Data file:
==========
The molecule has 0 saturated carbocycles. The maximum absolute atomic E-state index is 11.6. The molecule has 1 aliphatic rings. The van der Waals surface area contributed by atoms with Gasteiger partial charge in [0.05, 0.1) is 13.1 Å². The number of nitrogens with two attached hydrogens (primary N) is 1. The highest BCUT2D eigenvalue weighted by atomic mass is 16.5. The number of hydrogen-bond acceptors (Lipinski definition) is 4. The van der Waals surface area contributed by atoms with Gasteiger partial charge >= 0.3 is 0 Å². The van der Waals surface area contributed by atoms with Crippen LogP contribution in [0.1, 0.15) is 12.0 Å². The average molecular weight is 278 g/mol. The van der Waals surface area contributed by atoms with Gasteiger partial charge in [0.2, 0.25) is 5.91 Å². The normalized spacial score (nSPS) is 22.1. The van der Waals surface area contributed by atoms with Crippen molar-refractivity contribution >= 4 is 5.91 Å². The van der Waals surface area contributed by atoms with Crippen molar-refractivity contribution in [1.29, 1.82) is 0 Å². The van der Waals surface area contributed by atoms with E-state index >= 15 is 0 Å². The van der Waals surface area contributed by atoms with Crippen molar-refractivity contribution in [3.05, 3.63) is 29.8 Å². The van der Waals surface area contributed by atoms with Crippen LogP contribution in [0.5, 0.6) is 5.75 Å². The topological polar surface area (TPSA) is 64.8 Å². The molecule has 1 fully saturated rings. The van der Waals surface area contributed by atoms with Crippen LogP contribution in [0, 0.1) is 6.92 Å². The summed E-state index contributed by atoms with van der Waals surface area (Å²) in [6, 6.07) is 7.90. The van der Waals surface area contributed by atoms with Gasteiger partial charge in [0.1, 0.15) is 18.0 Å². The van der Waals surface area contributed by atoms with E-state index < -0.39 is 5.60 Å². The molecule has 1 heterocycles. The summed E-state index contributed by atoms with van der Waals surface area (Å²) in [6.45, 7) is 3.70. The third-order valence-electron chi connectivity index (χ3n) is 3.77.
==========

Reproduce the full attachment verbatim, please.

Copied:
The molecule has 0 saturated carbocycles. The maximum absolute atomic E-state index is 11.6. The molecule has 1 aliphatic rings. The van der Waals surface area contributed by atoms with Gasteiger partial charge in [0.05, 0.1) is 13.1 Å². The number of nitrogens with two attached hydrogens (primary N) is 1. The highest BCUT2D eigenvalue weighted by atomic mass is 16.5. The number of hydrogen-bond acceptors (Lipinski definition) is 4. The van der Waals surface area contributed by atoms with Gasteiger partial charge >= 0.3 is 0 Å². The van der Waals surface area contributed by atoms with Crippen LogP contribution in [0.1, 0.15) is 12.0 Å². The average molecular weight is 278 g/mol. The van der Waals surface area contributed by atoms with Gasteiger partial charge in [0.2, 0.25) is 5.91 Å². The normalized spacial score (nSPS) is 22.1. The van der Waals surface area contributed by atoms with Crippen molar-refractivity contribution >= 4 is 5.91 Å². The van der Waals surface area contributed by atoms with Crippen molar-refractivity contribution in [1.29, 1.82) is 0 Å². The van der Waals surface area contributed by atoms with E-state index >= 15 is 0 Å². The van der Waals surface area contributed by atoms with Crippen molar-refractivity contribution in [3.05, 3.63) is 29.8 Å². The van der Waals surface area contributed by atoms with Crippen LogP contribution in [0.5, 0.6) is 5.75 Å². The topological polar surface area (TPSA) is 64.8 Å². The molecule has 1 fully saturated rings. The van der Waals surface area contributed by atoms with Crippen LogP contribution in [0, 0.1) is 6.92 Å². The summed E-state index contributed by atoms with van der Waals surface area (Å²) in [6, 6.07) is 7.90. The van der Waals surface area contributed by atoms with Gasteiger partial charge in [0.1, 0.15) is 18.0 Å². The van der Waals surface area contributed by atoms with E-state index < -0.39 is 5.60 Å². The molecule has 1 heterocycles. The summed E-state index contributed by atoms with van der Waals surface area (Å²) in [6.45, 7) is 3.70. The third-order valence-electron chi connectivity index (χ3n) is 3.77.